Max Raban was initially based on Benjamin Pell, though the similarity disappeared when the focus on dumpster diving was removed. James Nesbitt was named by Kane and Neame as a potential lead actor early in the planning stages. Neame believed Nesbitt could deliver a "dryer, wryer humour" compared to his other roles. Nesbitt had previously been the subject of a tabloid scandal, and researched investigative journalism with a journalist who "broke one the biggest political scandals of the Thatcher era". As Blake, Reece Dinsdale took the opportunity to play a "baddie" to put a distance between his previous work, such as playing mild-mannered Rick Johnson in two series of The Chase. He discovered that he had the part 24 hours before his wife, Zara Turner, found out she had been cast as Carolyn Raban. Ian Puleston-Davies researched his role as newspaper editor Jimmy Kerrigan by asking his sister, a former journalist, about her previous editors. Alan Dale took his part because Nesbitt is one of his favourite actors.
In contrast to other contemporary thrillers that feature the use of hand-held camera, Drury and director of photography Simon Richards used traditional single-camera movement to emulate the style of The Godfather ("rich colour and classical style with no trickiness"). Unlike other Carnival Films television series such as Hotel Babylon, Midnight Man was not filmed in high-definition; Richards believed that film offered the highest definition for locations that used natural street lighting. Instead of spending part of the budget on a second unit crew, Richards and assistant cameraman Jim Jolliffe filmed establishing shots and pick-ups during principal photography while there was a break. They sometimes stayed behind after the cast and other crew had wrapped in order to shoot scenes of London nightlife.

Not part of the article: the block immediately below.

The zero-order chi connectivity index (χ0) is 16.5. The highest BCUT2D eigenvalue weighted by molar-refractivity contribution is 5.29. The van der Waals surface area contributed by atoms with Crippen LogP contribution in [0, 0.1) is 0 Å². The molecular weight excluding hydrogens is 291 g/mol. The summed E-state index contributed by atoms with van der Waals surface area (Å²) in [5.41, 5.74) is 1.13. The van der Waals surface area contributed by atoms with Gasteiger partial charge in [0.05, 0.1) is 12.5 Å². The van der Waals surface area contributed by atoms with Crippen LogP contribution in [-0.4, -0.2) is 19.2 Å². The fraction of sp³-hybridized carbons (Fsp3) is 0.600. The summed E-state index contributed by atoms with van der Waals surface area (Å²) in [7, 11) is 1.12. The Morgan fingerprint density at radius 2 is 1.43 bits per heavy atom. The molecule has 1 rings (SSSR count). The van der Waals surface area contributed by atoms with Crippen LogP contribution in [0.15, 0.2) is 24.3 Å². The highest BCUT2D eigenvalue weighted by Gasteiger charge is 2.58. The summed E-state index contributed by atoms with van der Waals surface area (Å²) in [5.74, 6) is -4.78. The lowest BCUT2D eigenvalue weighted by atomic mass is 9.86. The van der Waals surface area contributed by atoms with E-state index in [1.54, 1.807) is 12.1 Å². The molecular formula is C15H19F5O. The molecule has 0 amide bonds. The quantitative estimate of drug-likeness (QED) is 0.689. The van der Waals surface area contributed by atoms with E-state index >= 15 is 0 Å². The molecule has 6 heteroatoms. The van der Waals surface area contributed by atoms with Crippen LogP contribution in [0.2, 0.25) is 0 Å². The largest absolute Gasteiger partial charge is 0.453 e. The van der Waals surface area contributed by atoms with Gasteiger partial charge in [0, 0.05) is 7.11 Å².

Critiquing Part 2, Harry Venning of The Stage felt cheated that Raban had overcome his fear of daylight by simply putting on a pair of sunglasses. Echoing Teeman and Eyre's reviews, Venning called it "low on plausability" but praised the soundtrack and the pacing. Alison Graham, the television editor for Radio Times, reviewed all three episodes. Part 1 was selected as "Pick of the Day" for 8 May. Graham called the premise "tiresome" but expressed surprise that Raban was a "maverick journalist" instead of a "maverick cop". Reviewing Part 3, Graham described the characters' quirks (Raban's phengophobia, Ross's obsessive-compulsive disorder) as being "grafted on" in order to flesh them out. She concluded with "By the end [of the episode], you probably won't care who's chasing whom, much less why. In an extended column, Graham presented a faux script draft of "Maverick Man" having a conversation with a psychiatrist, where he describes himself as "a one-dimensional character trapped in a needlessly complicated and unbelievable conspiracy thriller".
Part 1 achieved ratings of 4.10 million, Part 2 3.74 million and Part 3 3.32 million. Nesbitt was nominated in the Best Actor category at the 2008 ITV3 Crime Thriller Awards for his role as Raban.